NYFA Student Omri Bezalel Interviews George Lucas


Photo: Courtesy of The Jewish Chronicle Online

New York Film Academy student Omri Bezalel learned that good deeds and great filmmaking sometimes produce unexpected rewards when he was granted the opportunity to interview George Lucas for an upcoming project.

Omri Bezalel was born in Tel Aviv and has lived all over world. He believes his passion for film began when he was nine years old and spent his summer toying with a camcorder and filming commercials with a friend.

In October 2009, Bezalel began his studies at the New York Film Academy. “It’s a great program which is very intense and hands on,” he reports of his experience with NYFA. A dedicated filmmaker, he publishes all of his work, including his film projects with the New York Film Academy, on his website, Carlito Montana Productions.

Bezalel is currently working with Films Without Borders, a program to teach Israeli, Palestinian and Rwandan teenagers filmmaking skills and promote peaceful interaction between the three communities. Television producer Jill Samuels, the idea-lady behind Films Without Borders, happens to be a former employee of George Lucas. Lucas accepted her invitation to back the project, and this past April, 26 year old Omri Bezalel found himself walking into the Picadilly editing suites in London to interview the iconic director.

During Omri’s interview, Lucas explains that the silver lining encircling today’s economically precarious environment offers a special place for young filmmakers.

You live in a wonderful time. Because the consortium of rich corporations which used to control the entire medium is now doomed. Now anyone can make movies – you can buy a studio, everything, for around $3,000. And it’s as high quality as anybody has. And now with the internet you also have a distribution center which no one controls.

Considering the delicate and overwhelmingly grim political circumstances that inspired Film Without Borders, Lucas’ subsequent comments concerning the enjoyability of a film are fitting. The content of a movie, no matter how serious, should still be appealing enough for the audience to want to watch it. ”Hopefully, in the process of entertaining them, you give them insight into their own lives and into their own world, but you can’t lose sight of the fact that people are giving you their time and money,” Lucas advices that it is important that a film entertain, not preach; otherwise, it is unlikely to gather many viewers.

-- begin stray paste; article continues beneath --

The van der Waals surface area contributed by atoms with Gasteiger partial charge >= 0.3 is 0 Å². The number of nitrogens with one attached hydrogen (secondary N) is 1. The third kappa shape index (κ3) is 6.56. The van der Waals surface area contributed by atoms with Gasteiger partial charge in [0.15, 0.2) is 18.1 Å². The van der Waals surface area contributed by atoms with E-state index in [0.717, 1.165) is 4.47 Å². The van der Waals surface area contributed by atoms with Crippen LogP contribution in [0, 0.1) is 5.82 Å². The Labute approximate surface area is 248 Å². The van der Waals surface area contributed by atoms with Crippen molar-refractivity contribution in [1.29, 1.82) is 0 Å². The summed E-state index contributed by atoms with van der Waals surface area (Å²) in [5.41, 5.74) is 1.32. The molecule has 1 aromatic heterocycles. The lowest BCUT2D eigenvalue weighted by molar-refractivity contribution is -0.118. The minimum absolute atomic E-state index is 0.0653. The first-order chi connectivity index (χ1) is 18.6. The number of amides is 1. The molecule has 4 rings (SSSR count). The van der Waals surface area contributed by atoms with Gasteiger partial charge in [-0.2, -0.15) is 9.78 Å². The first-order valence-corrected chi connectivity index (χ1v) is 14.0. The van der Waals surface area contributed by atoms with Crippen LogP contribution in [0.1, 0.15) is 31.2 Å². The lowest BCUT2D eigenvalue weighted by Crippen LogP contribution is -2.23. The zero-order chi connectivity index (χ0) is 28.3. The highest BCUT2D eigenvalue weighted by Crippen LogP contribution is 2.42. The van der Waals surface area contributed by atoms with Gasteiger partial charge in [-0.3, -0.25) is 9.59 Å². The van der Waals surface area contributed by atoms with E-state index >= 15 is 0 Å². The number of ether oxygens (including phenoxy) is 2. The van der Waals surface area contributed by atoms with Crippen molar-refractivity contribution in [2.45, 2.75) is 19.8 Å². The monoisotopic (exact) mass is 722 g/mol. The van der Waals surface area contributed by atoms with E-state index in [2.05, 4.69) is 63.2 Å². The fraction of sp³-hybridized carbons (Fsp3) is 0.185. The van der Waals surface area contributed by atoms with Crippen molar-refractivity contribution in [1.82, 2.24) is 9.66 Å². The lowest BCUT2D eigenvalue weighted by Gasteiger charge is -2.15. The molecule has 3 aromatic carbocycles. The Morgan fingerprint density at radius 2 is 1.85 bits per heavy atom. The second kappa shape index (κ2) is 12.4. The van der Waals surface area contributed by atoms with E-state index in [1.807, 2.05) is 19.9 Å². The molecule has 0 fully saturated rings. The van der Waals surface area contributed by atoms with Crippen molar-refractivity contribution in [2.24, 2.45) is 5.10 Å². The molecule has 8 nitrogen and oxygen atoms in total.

In his final words with the director, Bezalel voiced his anxiety that every good story has already been told. George Lucas admitted that, yes, they have, but reevaluating tropes is by no means a negative. “People have been telling stories for 10,000 years, ” is Lucas’ explanation, “There are only 32 kinds of story. So don’t think you’re going to tell a new story – the only thing that changes is the way you tell the story.” Retelling an archetypal journey, or a combination a several, is in the nature of all modern storytelling, and consequently, finding a unique way to do so is an integral part of cinema.

Armed with the words of one of the world’s most influential directors, Bezalel has no dearth of inspiration to bring to his work with Film Without Borders and to Israel’s blossoming film industry. Omri Bezalel’s commitment to filmmaking is illuminated by his respect for his own nation’s work in cinema. “A lot of Israeli films I see are better than studio films. Film is an international language,” articulates the New York Film Academy student, “I want to see Israeli film celebrated at the Oscars for what it is, in the Best Film [sic] category, not Best Foreign-Language Film.” When Bezalel graduates from the New York Film Academy, he plans to return to Israel to teach a course for Film Without Borders. Bezalel has already made impressive progress bringing attention to Israeli film and using cinema to spread peace. We’ll certainly keep our ears open for more news about his ongoing projects.


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Published on: May 5, 2010

Filled Under: Acting

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